Sales of Grand Theft Auto V have topped $1 billion a mere three days after the game was released, easily setting a new record for the entertainment industry.
That's nearly two weeks faster than the previous record-holder, last year’s Call of Duty: Black Ops II, which took 15 days to hit the billion-dollar mark. It’s faster than any other entertainment property, period. It took “Avatar,” “The Avengers” and “Harry Potter and the Deathly Hallows, Part II” 17 days to reach $1 billion.
And it certainly obliterates any fears that the franchise has lost any of its drawing power in the five years since the release of GTA IV.
"Grand Theft Auto is a cultural phenomenon and Rockstar Games continues to redefine what can be achieved in interactive entertainment," said Strauss Zelnick, Chairman and CEO of publisher Take-Two Interactive Software. "We are incredibly proud of the extraordinary critical and commercial response to Grand Theft Auto V."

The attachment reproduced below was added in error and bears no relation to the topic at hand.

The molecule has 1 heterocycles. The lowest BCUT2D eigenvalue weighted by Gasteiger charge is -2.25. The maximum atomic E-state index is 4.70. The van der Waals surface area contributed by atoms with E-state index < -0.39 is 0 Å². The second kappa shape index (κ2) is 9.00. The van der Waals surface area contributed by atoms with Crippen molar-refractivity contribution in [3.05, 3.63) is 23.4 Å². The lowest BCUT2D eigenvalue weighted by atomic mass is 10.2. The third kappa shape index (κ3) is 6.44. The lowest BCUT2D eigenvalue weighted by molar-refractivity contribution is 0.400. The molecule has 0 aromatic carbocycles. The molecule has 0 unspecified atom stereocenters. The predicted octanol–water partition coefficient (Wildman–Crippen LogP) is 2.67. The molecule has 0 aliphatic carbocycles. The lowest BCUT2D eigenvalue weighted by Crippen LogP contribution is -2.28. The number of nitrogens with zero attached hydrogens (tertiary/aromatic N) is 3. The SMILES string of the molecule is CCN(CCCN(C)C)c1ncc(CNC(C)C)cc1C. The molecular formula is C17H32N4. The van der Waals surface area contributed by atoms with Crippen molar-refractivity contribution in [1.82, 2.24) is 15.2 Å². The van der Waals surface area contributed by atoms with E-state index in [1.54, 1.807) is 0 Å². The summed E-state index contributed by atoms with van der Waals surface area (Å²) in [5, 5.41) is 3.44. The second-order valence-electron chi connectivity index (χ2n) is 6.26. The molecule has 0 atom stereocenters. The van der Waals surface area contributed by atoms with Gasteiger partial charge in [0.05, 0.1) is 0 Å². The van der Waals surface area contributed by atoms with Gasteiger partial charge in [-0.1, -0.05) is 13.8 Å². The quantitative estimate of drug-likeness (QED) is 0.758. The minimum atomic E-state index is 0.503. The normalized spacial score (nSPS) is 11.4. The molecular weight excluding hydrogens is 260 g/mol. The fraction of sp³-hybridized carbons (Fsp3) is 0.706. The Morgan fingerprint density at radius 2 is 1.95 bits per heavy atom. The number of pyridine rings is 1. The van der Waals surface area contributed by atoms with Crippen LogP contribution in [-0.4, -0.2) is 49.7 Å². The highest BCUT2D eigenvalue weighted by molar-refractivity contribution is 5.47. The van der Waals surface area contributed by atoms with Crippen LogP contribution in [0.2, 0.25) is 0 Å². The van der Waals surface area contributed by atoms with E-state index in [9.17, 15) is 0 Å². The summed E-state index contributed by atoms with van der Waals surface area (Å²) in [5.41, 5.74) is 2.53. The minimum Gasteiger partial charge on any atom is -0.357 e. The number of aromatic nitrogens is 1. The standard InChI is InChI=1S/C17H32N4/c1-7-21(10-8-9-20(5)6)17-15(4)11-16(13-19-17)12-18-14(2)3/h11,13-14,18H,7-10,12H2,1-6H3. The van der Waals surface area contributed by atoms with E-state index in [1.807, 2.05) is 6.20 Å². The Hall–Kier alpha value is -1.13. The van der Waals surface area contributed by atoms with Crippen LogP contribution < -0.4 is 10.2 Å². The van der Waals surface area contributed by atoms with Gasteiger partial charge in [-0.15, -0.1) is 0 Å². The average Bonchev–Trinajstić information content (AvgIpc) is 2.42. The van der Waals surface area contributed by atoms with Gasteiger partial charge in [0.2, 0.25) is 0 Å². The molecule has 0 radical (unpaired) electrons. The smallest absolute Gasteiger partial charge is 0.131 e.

GTA V was already a record-setter. In its first 24 hours, the game took in $800 million, which greatly surpassed any previous game. Last year's Call of Duty: Black Ops 2 sold over $500 million in that time period, while Modern Warfare 3 sold over $400 million on Day One.
While analysts were expecting strong sales of the game, the early reception has proved more enthusiastic than their top guesses, causing them to upgrade their estimates. Colin Sebastian of R.W. Baird & Co. now expects the company to sell 13-14 million copies before the end of September, while Wedbush's Michael Pachter is raising his prediction from 14 million to 16 million.
Will the game continue to show this sort of amazing retail strength? At this point, no one knows. The combined installed base of the Xbox 360 and PS3 create a potential audience larger than any prior GTA game has enjoyed, but with a console transition looming, it's unclear what sort of impact the arrival of the Xbox One and PS4 might have on the game (Rockstar hasn’t formally announced next-gen versions of GTA V).
"We are leaving longer-term estimates unchanged due to the console transition, as it is difficult to assess whether sales may slow once the next-generation consoles launch," says Pachter.
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